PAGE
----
Denial is another common theme in “Exposure” and Journey’s End as the authors suggest that the soldiers block out the nightmarish nature of war by almost refusing to accept that it’s real. For example, in “Exposure” Owen’s use of rhetorical questions creates a sense of disbelief and confusion as they question ‘what are we doing here?’ and ‘is it that we are dying?’ This shows how the soldiers have become so overwhelmed by the whole process of war, that they have practically forgotten their actual purpose; therefore triggering feelings of denial. The soldiers question their existence in a dazed tone, as if they are half-conscious which again demonstrates their loss of engagement in the war. In the fifth stanza, Owen’s alliteration in the words ‘dazed’, ‘deep’, ‘ditches’, ‘drowse’, ‘dozed’ and ‘dying’ produces a heavy, trance-like tone – creating an image of a limp, exhausted soldier plodding along. This adds to the idea of sub consciousness and produces a dream-like mood which verifies the soldiers’ retraction from the war. Owen also compares the sound of artillery gunfire to ‘a dull rumour of some other war’ – similarly this indicates how the soldiers block out the war to the extent that they pretend they’re almost not even involved at all; as if they’re spectators. The phrase ‘some other war’ reduces the overall significance of the concept of war – it’s evident that it’s become an everyday aspect of life for the men on the frontline as they refer to it in such a vague manner (like it doesn’t really concern them in the slightest). In Journey’s End Sherriff maintains this idea of hyperreality, as the soldiers discuss such trivial issues such as ‘getting dirt in your tea’ and ask each other about whether they prefer ‘black pigs or white pigs’. The discussion of these minor, unimportant subjects shows how the soldiers are desperate to avoid any talk of war, however in Sheriff’s interpretation it appears as if the men are purely doing this on purpose ‘to forget’ the harsh reality of battle. Unlike Exposure, where the soldiers appear to be more bewildered and dazed, Journey’s End highlights the soldiers’ inner turmoil which they attempt to disguise by focusing on unnecessary things.
Moreover, both Owen and Sherriff express the mental and physical strain on the soldiers from the constant pressure of war. For example the opening stanza in “Exposure” states, ‘wearied we keep awake’. The alliteration of ‘w’ produces a dull tone, as if the speaker is mumbling which suggests that they have been weakened by the continuous cycle of battle. The fact that the men force themselves to stay awake even though they are wearied shows how they push their bodies to the limit and refuse to give in, despite the great hardship of the war. In Journey’s End Sherriff makes it clear that Captain Stanhope has suffered under the strain of war as he turns to alcohol to calm his nerves. Osbourne reveals that Stanhope was once ‘on his back all day with trench fever – then on duty all night’ which demonstrates his determination to fulfil his duty even when he is hit by serious illness. Furthermore the repetition of the word ‘all’ in this sentence reinforces the idea of the soldiers being stuck in a constant cycle of battle which obviously contributes to the deterioration of their physical and mental health. Osbourne also says that Stanhope has ‘stuck it till his nerves have got battered to bits’ which further indicates how the war has such an immense impact on the men – as their nerves are destroyed by the horrors they have to endure.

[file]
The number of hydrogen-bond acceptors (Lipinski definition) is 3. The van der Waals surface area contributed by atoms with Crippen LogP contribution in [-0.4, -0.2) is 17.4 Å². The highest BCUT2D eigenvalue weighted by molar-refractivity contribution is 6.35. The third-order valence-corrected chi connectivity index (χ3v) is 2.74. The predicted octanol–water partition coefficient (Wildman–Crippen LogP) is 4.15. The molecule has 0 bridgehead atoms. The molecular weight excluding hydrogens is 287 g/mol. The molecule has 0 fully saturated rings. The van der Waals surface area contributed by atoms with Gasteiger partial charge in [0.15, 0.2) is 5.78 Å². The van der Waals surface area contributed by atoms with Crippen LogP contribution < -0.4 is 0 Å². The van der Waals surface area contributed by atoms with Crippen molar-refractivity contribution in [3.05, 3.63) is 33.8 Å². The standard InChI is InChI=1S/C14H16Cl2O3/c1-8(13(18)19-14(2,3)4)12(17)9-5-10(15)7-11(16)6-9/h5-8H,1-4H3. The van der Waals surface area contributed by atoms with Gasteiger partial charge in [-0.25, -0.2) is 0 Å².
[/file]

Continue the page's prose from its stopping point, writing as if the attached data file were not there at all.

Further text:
Overall, it is evident that “Exposure” and Journey’s End capture war in a similar light, as both perspectives consider the importance of time on the frontline in addition to the soldiers’ feelings of denial in the trenches. Moreover each text shows how the men are worn down by stress, as the war appears to drain all their energy and hope. Although Exposure concentrates more on the idea of nature acting against the soldiers, both outlooks allow the reader to consider the internal effects on the men rather than solely the physical impacts that are normally associated with war.